New Zealand PM Jacinda Ardern to step down next month
New Zealand Prime Minister Jacinda Ardern (42) announced on Thursday that she will step down from the position by early February and not seek re-election. She said that she no longer has "enough in the tank" to lead the country. She will quit as the Labour Party's leader and an election will choose her replacement, while the general election is slated for October 14.
Why does this story matter?
- When Ardern was elected in 2017 at the age of 37, she became New Zealand's third female PM and the world's youngest woman to lead a nation.
- Although she is celebrated as a leader the world over, recent opinion polls show her domestic popularity has declined. Political analysts said that with her current support base, she would have faced a defeat in the elections.
Ardern was re-elected in 2020
She oversaw her country through the COVID-19 pandemic, the 2019 Christchurch mosque shootings, and the White Island volcanic eruptions. She gave birth a year after coming to power, becoming only the world's second leader to do so after Pakistan's Benazir Bhutto. She returned to power in 2020 following a landslide election victory. New Zealand's constitution mandates a general election every three years.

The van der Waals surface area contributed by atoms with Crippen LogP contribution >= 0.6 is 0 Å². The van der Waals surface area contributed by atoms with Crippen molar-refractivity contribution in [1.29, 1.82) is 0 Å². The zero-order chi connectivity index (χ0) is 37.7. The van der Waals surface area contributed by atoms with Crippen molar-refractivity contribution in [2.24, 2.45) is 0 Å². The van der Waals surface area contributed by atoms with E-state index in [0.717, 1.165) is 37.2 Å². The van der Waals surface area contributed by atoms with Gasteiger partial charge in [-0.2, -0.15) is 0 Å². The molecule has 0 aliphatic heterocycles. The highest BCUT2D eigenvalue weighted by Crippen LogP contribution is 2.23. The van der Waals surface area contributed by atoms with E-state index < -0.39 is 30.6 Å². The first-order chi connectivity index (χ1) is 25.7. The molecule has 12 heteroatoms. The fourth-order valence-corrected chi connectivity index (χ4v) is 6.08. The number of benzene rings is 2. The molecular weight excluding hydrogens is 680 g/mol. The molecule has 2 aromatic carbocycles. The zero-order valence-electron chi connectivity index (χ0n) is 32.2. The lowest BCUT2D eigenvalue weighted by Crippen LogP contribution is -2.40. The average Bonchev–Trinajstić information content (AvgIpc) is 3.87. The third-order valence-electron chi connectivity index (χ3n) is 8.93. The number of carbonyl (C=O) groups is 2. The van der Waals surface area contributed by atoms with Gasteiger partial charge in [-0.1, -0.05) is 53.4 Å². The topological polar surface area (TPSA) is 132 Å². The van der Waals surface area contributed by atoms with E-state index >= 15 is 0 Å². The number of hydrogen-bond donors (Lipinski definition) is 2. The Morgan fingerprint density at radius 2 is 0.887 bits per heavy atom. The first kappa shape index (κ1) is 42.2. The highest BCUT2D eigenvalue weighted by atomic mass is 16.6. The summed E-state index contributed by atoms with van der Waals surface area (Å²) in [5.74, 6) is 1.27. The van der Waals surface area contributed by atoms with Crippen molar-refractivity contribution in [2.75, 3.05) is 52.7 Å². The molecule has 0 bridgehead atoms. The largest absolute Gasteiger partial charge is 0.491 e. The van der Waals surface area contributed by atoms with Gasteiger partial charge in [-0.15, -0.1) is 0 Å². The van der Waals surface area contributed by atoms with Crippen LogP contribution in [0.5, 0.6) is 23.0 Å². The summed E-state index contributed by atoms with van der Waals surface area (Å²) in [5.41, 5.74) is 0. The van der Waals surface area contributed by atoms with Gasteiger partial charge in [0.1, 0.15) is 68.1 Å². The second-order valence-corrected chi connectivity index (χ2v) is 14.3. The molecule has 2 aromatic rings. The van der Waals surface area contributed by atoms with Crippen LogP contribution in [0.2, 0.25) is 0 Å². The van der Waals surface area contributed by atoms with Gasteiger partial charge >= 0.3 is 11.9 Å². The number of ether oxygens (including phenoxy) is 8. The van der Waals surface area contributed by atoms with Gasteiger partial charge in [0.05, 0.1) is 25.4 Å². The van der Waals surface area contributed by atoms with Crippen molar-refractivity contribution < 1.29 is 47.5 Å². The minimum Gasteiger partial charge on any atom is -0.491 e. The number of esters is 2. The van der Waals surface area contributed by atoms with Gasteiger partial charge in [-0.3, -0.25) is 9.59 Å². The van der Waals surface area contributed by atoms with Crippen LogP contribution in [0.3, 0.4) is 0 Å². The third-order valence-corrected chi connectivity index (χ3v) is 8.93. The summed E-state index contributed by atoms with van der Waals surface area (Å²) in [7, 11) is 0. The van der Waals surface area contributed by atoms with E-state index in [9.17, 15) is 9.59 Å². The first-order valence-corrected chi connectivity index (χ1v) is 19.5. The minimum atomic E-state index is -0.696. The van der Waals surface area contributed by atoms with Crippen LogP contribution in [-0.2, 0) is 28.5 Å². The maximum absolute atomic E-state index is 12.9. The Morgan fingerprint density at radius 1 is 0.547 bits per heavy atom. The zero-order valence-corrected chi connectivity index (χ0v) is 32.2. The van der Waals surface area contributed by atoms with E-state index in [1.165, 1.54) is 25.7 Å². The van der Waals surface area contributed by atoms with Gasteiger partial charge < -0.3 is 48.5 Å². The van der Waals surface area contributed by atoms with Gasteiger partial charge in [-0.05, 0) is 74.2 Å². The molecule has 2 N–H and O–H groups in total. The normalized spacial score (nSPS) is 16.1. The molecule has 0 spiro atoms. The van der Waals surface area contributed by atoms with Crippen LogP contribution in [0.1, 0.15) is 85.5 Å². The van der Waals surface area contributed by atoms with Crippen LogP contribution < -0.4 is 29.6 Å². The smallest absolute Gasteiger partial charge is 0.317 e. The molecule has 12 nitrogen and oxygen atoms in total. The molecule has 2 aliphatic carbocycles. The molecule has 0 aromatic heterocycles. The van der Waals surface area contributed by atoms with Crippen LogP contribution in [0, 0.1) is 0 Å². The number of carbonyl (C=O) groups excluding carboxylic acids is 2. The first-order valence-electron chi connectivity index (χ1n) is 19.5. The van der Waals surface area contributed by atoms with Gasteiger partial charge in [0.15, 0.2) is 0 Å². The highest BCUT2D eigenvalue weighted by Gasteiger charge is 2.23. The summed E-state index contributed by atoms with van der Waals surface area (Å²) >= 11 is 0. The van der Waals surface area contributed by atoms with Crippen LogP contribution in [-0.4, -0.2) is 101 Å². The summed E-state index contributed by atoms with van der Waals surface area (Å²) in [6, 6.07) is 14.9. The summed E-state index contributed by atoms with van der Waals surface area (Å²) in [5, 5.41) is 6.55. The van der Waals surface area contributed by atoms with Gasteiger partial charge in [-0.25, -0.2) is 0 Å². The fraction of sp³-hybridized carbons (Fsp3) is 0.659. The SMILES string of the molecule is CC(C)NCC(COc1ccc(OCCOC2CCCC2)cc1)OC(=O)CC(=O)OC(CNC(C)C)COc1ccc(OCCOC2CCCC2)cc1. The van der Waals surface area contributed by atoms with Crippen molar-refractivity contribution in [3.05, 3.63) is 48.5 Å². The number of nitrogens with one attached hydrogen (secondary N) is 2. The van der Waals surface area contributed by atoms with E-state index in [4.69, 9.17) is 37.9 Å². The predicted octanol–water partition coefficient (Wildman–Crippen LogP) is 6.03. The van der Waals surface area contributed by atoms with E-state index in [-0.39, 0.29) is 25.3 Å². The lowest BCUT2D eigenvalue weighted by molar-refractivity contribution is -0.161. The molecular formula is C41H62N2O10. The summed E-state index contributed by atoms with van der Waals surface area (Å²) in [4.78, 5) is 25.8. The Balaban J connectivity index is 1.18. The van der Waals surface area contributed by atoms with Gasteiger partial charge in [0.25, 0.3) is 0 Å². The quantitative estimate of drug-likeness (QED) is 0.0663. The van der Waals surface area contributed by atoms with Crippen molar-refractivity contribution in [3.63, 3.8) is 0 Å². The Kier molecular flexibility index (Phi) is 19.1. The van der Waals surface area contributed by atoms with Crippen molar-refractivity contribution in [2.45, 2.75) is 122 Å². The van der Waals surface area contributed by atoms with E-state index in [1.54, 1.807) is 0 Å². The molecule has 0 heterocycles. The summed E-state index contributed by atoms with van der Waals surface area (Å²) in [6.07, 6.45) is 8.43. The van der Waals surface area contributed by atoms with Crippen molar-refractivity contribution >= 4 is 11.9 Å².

For me, it's time: Ardern
Jacinda Ardern resigns as prime minister of New Zealand in shock announcement. pic.twitter.com/8xH2ttwUk3— Guardian Australia (@GuardianAus) January 19, 2023
New Zealand needs a fresh set of shoulders: Ardern
Making the announcement while holding back tears, she said that continuing in the position would be a disservice to the country, knowing she doesn't have the energy anymore. She said that leading the country during peacetime is different from leading it during a period of crisis, adding that it had been tough five-and-a-half years and the country needed a fresh set of shoulders.
Labour candidates to bid for support of two-thirds of caucus
The leadership vote will be conducted on Sunday. Ardern will not back any candidate, and Deputy PM Grant Robertson said he won't contest the position. If no candidate manages to receive the support of two-thirds of the Labour caucus, the contest will go to the wider membership. Three Labour MPs, Michael Wood, Chris Hipkins, and Kiri Allan, are being touted as potential candidates.